For the purposes of this mind map, amenorrhea refers to not having any menstrual bleeding for six months or longer in a female of reproductive age. This clinical mind map is based upon the pathophysiologic category of diseases and whether the amenorrhea is primary (never had menstrual cycles) or secondary (had menstrual cycles in the past but not currently). Primary causes include 1) constitutional delay 2) certain chronic conditions if started earlier than menarche 3) congenital abnormalities such as outflow tract obstruction, and 4) genetic disorders such as Kallman’s syndrome. The remaining causes on this clinical mind map typically result in secondary amenorrhea.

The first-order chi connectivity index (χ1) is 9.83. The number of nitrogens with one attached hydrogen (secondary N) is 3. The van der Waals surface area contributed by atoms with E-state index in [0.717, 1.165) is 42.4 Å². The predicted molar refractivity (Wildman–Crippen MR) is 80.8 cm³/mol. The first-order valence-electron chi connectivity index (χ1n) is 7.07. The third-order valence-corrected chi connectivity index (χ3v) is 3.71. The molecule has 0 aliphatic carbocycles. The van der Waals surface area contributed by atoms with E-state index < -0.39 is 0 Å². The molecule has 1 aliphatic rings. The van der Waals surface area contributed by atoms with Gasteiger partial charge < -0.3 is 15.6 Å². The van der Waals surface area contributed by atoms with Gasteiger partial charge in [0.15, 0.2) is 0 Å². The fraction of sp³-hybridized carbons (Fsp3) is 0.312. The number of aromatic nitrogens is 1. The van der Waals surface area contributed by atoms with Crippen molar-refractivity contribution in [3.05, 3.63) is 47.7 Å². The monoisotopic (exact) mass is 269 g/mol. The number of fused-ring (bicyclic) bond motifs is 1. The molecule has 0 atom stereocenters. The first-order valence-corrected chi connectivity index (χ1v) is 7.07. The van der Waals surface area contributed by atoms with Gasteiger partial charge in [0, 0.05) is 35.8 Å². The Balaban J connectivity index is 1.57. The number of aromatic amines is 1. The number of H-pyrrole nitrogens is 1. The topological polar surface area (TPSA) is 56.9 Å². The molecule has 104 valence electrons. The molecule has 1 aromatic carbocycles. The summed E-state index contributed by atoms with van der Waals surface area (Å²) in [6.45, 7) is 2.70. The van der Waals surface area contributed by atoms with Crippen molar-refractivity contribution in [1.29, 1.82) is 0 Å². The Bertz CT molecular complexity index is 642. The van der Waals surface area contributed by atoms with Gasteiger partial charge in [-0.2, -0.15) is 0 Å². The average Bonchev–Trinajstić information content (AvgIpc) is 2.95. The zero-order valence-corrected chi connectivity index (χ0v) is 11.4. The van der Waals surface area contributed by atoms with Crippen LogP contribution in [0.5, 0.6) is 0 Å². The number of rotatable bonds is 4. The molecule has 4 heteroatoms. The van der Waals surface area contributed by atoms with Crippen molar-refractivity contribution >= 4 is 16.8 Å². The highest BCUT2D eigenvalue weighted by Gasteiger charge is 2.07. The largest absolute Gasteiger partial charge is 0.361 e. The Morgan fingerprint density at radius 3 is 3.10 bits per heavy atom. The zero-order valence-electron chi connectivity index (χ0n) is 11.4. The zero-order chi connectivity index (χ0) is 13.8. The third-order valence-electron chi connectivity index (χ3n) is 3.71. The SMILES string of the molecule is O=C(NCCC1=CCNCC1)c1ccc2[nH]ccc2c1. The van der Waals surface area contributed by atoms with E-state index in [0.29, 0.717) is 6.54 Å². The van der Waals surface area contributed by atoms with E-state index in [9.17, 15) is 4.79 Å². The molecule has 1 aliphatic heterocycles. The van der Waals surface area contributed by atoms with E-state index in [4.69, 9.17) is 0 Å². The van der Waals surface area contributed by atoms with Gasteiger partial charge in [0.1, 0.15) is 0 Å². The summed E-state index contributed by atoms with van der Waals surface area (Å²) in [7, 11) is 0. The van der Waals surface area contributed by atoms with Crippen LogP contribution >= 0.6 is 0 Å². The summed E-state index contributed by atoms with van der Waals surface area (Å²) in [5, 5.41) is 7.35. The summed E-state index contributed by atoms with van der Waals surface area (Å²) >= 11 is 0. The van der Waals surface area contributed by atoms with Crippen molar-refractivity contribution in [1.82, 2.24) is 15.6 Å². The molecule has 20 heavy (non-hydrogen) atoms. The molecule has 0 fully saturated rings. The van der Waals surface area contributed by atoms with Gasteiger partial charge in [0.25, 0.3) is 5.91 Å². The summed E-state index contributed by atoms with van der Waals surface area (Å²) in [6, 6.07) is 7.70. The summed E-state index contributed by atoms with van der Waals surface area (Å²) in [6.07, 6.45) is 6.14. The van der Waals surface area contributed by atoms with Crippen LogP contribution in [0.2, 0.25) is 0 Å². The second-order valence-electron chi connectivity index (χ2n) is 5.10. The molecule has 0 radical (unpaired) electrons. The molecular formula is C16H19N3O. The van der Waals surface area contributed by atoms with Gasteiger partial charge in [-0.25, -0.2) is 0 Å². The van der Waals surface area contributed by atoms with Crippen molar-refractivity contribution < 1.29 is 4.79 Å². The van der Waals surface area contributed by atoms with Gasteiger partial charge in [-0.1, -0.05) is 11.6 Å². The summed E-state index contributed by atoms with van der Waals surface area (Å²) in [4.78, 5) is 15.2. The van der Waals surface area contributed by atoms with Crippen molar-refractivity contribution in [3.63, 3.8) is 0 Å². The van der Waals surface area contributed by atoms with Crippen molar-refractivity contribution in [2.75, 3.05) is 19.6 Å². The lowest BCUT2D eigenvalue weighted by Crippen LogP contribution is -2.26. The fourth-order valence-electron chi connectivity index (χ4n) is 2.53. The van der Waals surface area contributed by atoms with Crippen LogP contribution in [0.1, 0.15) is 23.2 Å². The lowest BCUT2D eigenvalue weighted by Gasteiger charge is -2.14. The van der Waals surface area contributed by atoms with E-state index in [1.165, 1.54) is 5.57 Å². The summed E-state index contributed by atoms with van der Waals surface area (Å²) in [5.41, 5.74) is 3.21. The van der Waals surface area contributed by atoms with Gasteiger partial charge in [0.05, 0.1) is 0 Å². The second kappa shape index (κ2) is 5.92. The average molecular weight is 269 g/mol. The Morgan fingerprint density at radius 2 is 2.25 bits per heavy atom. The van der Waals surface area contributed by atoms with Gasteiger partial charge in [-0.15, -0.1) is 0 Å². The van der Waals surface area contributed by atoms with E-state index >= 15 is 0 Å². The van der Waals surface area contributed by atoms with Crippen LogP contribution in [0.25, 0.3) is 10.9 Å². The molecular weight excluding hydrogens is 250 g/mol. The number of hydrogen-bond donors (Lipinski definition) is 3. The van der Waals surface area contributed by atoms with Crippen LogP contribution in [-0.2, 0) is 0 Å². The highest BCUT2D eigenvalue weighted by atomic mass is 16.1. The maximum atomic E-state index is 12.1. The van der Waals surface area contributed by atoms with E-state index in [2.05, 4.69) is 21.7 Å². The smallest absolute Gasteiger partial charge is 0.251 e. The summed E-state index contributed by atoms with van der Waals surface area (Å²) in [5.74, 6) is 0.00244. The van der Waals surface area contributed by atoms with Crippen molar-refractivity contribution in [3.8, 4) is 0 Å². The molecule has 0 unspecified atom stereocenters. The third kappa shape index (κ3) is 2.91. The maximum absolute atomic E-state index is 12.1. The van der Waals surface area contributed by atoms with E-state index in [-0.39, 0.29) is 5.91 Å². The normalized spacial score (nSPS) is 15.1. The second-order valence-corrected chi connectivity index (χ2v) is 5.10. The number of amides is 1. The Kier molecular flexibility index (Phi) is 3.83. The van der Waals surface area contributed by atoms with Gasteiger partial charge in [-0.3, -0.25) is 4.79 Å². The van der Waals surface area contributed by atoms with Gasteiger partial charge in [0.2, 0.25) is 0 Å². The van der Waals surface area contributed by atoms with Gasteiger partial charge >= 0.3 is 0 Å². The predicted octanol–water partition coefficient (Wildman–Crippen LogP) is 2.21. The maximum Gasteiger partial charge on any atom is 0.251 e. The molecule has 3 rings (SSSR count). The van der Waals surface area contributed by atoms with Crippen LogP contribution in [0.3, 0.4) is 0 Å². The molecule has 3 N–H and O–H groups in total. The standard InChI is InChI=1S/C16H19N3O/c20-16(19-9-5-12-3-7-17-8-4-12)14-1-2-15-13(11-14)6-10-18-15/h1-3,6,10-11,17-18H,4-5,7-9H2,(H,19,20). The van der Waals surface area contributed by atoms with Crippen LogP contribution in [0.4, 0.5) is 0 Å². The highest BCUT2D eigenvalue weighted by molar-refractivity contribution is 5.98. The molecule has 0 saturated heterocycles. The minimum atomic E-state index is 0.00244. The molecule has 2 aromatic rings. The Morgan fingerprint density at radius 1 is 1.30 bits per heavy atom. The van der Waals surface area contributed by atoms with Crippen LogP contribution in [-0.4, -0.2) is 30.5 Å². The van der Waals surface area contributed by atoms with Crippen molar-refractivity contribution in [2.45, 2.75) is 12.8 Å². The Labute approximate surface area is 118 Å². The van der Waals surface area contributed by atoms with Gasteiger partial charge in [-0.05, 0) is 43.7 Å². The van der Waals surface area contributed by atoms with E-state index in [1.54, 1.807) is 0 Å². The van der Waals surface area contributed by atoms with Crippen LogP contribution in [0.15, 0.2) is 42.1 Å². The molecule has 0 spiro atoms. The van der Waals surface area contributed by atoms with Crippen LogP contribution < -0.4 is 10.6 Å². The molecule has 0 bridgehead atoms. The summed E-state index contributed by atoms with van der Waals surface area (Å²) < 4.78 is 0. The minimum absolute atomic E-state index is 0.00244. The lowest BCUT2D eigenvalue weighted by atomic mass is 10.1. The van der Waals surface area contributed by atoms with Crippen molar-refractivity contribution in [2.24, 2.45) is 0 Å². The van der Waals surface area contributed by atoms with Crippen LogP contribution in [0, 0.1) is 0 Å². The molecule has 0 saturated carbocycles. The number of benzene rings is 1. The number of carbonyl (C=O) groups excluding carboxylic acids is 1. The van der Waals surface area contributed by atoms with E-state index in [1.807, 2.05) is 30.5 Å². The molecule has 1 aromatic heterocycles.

A further breakdown is based upon whether a structural, congenital, endocrine or other cause is present. Almost no urgent/emergent situations exist for this patient presentation. Most causes of amenorrhea are either physiologic or due to constitutional delay and can readily be identified. However, if the clinical picture presents differently, a clinician can do a further work up. A clinician can identify an outflow tract obstruction based upon a physical exam. Most remaining causes involve disruption at any level in the Hypothalamo-Pituitary-Ovarian-Adrenal axis. History and physical exam related questions can help a clinician narrow the differentials. Most often patients with endocrine abnormalities have additional features of the relevant endocrine disorders which a clinician must keep in mind. Probable diagnoses in the table below are listed in the order of Physiologic, Outflow tract obstruction, Hypothalamo-Pituitary-Ovarian-Adrenal axis and others. This order is not consistent with epidemiology and prevalence of these diagnoses, but is one useful way to memorize these differentials.